Consumer trap Tara: Packaging must not cost anything, only the product

Consumer trap Tara: Packaging must not cost anything, only the product

The issue of the tare weight was actually clear: you have to pay for food, but not for the packaging. But in everyday life, this often doesn’t work. The reason is overwhelmed cashiers and eco-bags for vegetables.

On Friday, the Higher Administrative Court in Münster heard a case about liver sausage: Do the skin and metal clips belong to the product? Or to the packaging? You have to pay for the former, but not for the latter. The dispute actually seemed to have been settled by an EU regulation from 1976: According to this, the skin and clips on sausages belong to the product.

But the calibration office responsible for the Warendorf district referred to a newer regulation on food information that came into force in 2014. And banned the sale of a liver sausage where the skin and clips were included in the product weight. The administrative court ruled in favor of the calibration office, and the higher administrative court ruled in favor of the manufacturer on Friday, but allowed an appeal: because of the “fundamental importance”.

Basically, only the product costs money, not the packaging

Most consumers probably don’t mind paying for the sausage skin. Many probably don’t even know the rules in the food trade. In recent decades, things have become quieter about “tare”. Tare is the trade term for “packaging weight”, or more precisely, for the weight deduction for the packaging. Because basically you only have to pay for the product, not the package.

The tendency to pay only for the product is probably as old as trade itself. The word Tara comes from the Arabic “taraha”, which means “to remove” – ​​and came into German via Italian in the 14th century.

Tara-Nepp: There used to be many more complaints

In the past, there were many complaints to consumer advice centers: because at the weekly market, the packaging was often weighed and customers had to pay too much. Especially with high-quality products such as Parma ham or shrimp, this can easily amount to 50 cents or more.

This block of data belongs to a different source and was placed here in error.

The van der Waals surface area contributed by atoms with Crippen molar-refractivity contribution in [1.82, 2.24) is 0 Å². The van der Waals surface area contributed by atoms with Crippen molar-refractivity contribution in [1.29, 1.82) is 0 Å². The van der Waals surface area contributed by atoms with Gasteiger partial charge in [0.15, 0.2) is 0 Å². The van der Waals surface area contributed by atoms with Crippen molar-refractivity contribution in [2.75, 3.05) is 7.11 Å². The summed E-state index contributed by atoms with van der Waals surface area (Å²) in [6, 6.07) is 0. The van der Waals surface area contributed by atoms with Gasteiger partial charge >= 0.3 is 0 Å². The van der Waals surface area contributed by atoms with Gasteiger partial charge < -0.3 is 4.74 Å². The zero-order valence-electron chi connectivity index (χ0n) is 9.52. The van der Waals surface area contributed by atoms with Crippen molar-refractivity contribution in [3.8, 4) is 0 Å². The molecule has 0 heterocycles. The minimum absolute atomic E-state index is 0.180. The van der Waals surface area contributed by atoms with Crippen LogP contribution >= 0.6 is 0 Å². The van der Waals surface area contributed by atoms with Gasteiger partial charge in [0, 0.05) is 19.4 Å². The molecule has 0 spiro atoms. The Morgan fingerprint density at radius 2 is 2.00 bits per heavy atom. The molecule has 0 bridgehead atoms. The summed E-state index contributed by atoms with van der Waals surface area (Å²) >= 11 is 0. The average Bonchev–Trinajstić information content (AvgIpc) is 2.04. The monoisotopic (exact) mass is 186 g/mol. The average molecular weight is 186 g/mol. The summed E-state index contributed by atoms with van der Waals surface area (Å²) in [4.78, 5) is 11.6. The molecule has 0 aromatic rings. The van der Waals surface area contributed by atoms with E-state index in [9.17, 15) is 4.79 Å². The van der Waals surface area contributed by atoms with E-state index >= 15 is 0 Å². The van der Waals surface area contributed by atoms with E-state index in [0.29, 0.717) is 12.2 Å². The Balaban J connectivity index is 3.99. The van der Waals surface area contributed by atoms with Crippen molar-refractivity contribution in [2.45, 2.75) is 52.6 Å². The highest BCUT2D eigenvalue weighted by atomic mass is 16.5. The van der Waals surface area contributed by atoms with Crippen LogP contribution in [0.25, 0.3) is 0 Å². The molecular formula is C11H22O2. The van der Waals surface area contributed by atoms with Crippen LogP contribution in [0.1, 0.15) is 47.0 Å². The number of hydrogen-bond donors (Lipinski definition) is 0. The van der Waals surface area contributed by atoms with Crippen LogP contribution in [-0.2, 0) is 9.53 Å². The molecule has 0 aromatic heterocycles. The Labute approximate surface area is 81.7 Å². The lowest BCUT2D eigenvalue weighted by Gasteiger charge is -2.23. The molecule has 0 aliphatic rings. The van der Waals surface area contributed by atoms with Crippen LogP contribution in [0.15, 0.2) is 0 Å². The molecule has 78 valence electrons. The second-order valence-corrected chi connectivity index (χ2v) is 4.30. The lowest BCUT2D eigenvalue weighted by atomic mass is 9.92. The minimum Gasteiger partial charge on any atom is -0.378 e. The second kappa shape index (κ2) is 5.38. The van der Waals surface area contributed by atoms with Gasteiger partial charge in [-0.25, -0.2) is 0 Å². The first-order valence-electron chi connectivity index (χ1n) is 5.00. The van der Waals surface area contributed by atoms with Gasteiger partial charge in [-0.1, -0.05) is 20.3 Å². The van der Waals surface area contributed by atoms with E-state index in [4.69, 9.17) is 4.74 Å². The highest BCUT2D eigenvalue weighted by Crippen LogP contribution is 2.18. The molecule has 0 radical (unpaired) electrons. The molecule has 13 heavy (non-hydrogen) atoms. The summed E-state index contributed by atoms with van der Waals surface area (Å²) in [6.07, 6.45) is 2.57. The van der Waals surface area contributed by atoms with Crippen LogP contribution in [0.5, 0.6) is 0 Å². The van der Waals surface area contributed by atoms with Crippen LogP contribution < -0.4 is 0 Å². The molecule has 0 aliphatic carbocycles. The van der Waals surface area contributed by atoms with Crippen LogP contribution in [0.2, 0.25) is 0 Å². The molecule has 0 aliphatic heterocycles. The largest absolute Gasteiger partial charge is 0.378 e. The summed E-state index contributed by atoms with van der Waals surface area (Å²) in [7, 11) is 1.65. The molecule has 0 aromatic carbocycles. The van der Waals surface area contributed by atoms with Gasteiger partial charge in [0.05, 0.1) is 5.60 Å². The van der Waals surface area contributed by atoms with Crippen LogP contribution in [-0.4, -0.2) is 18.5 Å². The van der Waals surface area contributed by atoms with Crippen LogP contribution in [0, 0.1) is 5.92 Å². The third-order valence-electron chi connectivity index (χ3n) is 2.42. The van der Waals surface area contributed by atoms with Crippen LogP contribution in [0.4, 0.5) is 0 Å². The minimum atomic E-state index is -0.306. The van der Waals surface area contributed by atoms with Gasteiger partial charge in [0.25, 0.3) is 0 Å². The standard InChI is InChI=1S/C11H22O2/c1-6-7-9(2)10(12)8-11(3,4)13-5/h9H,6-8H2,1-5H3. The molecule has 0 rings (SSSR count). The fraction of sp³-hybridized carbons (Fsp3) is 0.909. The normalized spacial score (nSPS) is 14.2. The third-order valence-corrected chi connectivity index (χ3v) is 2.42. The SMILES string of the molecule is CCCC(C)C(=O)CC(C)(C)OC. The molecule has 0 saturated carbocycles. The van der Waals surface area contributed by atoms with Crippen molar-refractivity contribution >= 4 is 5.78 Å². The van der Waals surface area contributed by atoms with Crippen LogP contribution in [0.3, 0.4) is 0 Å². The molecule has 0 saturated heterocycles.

With the supermarkets, the sale of pre-packaged goods became more common. Manufacturers adhered to the rules and complaints decreased. “It was mostly the older people who were interested in it,” Armin Valet from the Hamburg Consumer Advice Center told star“the younger ones not so much”. The knowledge of the Tara rules has also been lost to some extent.

But now the problem is back: With increasing environmental awareness, more and more customers are bringing their own packaging. The supermarkets themselves also offer reusable nets for fruit and vegetables. The staff at the checkouts are apparently not coping well with the different bags, pouches and nets. The Baden-Württemberg Consumer Center recently made 16 test purchases with reusable nets: In more than half of the cases, the test customers were overcharged.

A cotton bag for fruit weighs 56 grams

In addition, the new reusable bags are much heavier than the plastic bags: a cotton net that the consumer advocates bought in the store for their test weighed an impressive 56 grams. If you then only deduct the usual two grams of tare for the plastic bag, this is definitely significant. With expensive organic fruit, it is easy to pay a euro too much. Customers find this difficult to understand when shopping, because most stores do not show the tare on the receipts.

It still doesn’t seem as though the system has worked. In two of the test purchases carried out by the Baden-Württemberg Consumer Center, the stores charged too little. And anyone who uses the self-checkout at Edeka, for example, and weighs their own food is overwhelmed by the range of options: a Berlin branch, for example, had 18 tare amounts to choose from, from 2 to 222 grams.

Trade: no pain with the packaging rule

The BVLH food trade association also explains that it has no problem with the tare rules: “We adhere strictly to the calibration law,” says association lawyer Axel Haentjes. “If it is not entirely clear whether a package weighs two grams or four grams, then we simply deduct four grams from the weight.”

So what to do? When shopping, consumers should make sure that the tare button is pressed when weighing at the checkout. The cash register often indicates this. If you cannot find the correct tare weight at the self-checkout, it is best to weigh without a bag. The basic rule is: you only have to pay for the product, not the packaging.

Apart from the sausage. At least the clip and skin are still part of the product. Unless the North Rhine-Westphalian Calibration Office takes the product to the Federal Administrative Court – and that court may rule differently than the court in Münster.

Sources: , , Consumer Advice Center Hamburg,

Source: Stern

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